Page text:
St. Patrick’s Day parade organizers will reconsider allowing gay group to march

FILE - In this March 20, 2016 file photo, members of OutVets, a group of gay military veterans, march in the annual St. Patrick's Day Parade in Boston's South Boston neighborhood. The group said Wednesday, March 8, 2017, it was denied permission to march in the 2017 Boston St. Patrick's Day parade just two years after organizers made the ground-breaking decision to allow gay groups to participate for the first time. (AP Photo/Steven Senne, File)

BOSTON (AP) — The organizers of Boston‘s St. Patrick’s Day parade have scheduled an emergency meeting to reconsider their vote to bar a gay veterans group from participating.

The vote Tuesday to bar OutVets drew immediate condemnation from high-profile politicians.

Ed Flynn, a member of the South Boston Allied War Veterans Council, which organizes the parade scheduled for March 19, says the emergency meeting will take place Friday. Flynn voted to allow Outvets in.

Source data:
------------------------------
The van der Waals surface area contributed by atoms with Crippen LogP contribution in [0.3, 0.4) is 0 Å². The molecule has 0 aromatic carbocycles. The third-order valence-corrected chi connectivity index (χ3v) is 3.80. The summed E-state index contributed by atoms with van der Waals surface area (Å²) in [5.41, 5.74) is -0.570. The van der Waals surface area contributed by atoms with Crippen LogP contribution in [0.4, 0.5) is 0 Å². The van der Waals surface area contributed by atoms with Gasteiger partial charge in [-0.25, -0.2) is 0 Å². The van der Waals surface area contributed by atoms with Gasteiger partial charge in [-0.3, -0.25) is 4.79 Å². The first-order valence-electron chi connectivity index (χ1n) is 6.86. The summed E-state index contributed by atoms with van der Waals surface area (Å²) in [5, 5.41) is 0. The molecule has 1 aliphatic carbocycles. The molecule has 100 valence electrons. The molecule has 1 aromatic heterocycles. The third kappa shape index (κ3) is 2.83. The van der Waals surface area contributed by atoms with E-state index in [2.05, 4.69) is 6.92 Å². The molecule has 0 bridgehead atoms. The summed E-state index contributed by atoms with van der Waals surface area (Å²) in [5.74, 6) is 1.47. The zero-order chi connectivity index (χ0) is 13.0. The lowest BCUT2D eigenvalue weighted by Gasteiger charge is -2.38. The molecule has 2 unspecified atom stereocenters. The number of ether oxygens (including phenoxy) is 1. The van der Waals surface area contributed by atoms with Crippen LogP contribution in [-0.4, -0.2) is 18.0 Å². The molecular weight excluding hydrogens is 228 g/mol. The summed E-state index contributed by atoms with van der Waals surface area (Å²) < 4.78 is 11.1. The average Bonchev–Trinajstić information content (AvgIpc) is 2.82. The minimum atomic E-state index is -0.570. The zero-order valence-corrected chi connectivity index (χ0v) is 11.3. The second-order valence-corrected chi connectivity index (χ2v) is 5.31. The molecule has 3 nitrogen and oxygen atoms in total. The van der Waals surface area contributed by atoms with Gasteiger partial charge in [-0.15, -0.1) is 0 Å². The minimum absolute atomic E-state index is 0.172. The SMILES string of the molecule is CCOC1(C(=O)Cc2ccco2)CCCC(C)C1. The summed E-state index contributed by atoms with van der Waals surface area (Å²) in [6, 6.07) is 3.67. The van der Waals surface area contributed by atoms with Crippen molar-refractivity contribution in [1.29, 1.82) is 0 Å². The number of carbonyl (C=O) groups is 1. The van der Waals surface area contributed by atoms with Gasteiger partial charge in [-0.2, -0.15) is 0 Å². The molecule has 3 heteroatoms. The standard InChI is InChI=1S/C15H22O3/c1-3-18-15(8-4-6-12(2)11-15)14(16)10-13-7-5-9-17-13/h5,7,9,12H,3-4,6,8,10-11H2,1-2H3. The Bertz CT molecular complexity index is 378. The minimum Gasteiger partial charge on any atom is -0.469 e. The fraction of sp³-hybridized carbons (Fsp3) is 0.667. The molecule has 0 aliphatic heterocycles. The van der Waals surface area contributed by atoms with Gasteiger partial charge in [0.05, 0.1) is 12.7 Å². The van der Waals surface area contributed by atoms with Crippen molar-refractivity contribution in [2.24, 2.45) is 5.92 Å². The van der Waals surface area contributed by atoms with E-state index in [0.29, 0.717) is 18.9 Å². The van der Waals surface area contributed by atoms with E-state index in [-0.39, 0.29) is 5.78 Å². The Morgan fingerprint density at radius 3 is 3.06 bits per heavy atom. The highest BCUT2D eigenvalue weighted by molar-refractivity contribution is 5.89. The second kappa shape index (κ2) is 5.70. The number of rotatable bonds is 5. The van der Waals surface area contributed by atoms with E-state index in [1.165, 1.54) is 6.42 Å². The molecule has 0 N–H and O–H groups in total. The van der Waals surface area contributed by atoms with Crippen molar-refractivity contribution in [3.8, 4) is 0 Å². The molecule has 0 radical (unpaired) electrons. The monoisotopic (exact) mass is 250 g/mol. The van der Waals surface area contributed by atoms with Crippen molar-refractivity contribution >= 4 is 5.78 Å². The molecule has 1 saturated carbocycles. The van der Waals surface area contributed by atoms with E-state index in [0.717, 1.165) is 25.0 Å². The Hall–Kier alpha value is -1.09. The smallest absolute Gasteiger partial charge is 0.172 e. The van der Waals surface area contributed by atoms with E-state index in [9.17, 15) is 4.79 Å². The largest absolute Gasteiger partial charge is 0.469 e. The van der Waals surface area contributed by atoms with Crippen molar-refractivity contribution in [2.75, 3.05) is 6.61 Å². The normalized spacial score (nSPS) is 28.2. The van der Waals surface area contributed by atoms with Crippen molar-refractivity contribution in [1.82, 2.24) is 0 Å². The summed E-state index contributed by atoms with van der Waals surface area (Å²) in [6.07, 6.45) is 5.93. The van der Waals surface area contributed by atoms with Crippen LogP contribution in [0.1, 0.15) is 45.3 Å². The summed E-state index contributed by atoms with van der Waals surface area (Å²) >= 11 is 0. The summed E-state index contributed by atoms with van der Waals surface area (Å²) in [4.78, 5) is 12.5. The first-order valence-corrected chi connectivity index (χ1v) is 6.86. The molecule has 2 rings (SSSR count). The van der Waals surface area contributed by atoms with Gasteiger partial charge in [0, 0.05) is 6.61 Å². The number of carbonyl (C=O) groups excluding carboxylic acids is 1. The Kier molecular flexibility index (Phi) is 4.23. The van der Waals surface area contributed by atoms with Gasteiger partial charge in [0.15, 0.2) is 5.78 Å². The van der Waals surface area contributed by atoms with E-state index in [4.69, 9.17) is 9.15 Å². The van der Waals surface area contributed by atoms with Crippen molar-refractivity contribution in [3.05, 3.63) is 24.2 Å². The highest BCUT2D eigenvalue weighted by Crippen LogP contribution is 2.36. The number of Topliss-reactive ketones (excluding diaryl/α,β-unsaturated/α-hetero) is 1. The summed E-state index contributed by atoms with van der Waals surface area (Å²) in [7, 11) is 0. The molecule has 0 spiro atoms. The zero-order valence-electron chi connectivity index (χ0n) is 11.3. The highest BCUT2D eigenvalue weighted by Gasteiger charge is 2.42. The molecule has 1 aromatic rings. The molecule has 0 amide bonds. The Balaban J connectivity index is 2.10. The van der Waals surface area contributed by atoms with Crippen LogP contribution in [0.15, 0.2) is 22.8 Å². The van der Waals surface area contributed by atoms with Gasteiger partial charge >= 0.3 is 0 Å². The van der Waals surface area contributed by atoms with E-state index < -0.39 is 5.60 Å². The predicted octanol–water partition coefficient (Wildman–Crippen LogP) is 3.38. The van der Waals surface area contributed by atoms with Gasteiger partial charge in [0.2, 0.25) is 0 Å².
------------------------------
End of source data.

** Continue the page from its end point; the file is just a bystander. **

Members of the council and OutVets met Wednesday but could not resolve the impasse.

OutVets was first allowed to participate in the parade in 2015. OutVets founder Bryan Bishop says he was told the group was barred this year because they broke parade rules by carrying a rainbow banner, which the council considers a symbol of gay sexuality.

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